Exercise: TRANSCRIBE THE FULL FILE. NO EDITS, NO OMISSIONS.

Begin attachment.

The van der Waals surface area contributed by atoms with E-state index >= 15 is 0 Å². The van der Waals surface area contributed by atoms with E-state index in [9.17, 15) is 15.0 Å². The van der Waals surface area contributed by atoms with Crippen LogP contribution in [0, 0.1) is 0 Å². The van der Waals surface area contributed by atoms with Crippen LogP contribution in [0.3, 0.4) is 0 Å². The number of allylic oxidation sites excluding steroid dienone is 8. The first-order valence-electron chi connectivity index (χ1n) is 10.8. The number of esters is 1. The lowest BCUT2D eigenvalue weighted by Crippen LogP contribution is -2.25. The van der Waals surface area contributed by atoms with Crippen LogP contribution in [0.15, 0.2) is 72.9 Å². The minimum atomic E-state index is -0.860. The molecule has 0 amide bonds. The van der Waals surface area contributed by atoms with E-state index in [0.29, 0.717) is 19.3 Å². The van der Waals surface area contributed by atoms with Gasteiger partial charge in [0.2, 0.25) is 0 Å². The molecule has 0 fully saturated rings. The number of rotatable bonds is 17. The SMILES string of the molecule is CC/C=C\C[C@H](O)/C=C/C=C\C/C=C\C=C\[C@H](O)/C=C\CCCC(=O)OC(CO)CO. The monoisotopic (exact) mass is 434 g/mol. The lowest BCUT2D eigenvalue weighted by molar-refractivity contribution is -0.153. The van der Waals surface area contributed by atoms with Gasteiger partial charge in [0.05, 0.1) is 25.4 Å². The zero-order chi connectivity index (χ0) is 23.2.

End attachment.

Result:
The van der Waals surface area contributed by atoms with E-state index >= 15 is 0 Å². The van der Waals surface area contributed by atoms with E-state index in [9.17, 15) is 15.0 Å². The van der Waals surface area contributed by atoms with Crippen LogP contribution in [0, 0.1) is 0 Å². The van der Waals surface area contributed by atoms with Crippen LogP contribution in [0.3, 0.4) is 0 Å². The number of allylic oxidation sites excluding steroid dienone is 8. The first-order valence-electron chi connectivity index (χ1n) is 10.8. The number of esters is 1. The lowest BCUT2D eigenvalue weighted by Crippen LogP contribution is -2.25. The van der Waals surface area contributed by atoms with Crippen LogP contribution in [0.15, 0.2) is 72.9 Å². The minimum atomic E-state index is -0.860. The molecule has 0 amide bonds. The van der Waals surface area contributed by atoms with E-state index in [0.29, 0.717) is 19.3 Å². The van der Waals surface area contributed by atoms with Gasteiger partial charge in [0.2, 0.25) is 0 Å². The molecule has 0 fully saturated rings. The number of rotatable bonds is 17. The SMILES string of the molecule is CC/C=C\C[C@H](O)/C=C/C=C\C/C=C\C=C\[C@H](O)/C=C\CCCC(=O)OC(CO)CO. The monoisotopic (exact) mass is 434 g/mol. The lowest BCUT2D eigenvalue weighted by molar-refractivity contribution is -0.153. The van der Waals surface area contributed by atoms with Gasteiger partial charge in [0.05, 0.1) is 25.4 Å². The zero-order chi connectivity index (χ0) is 23.2.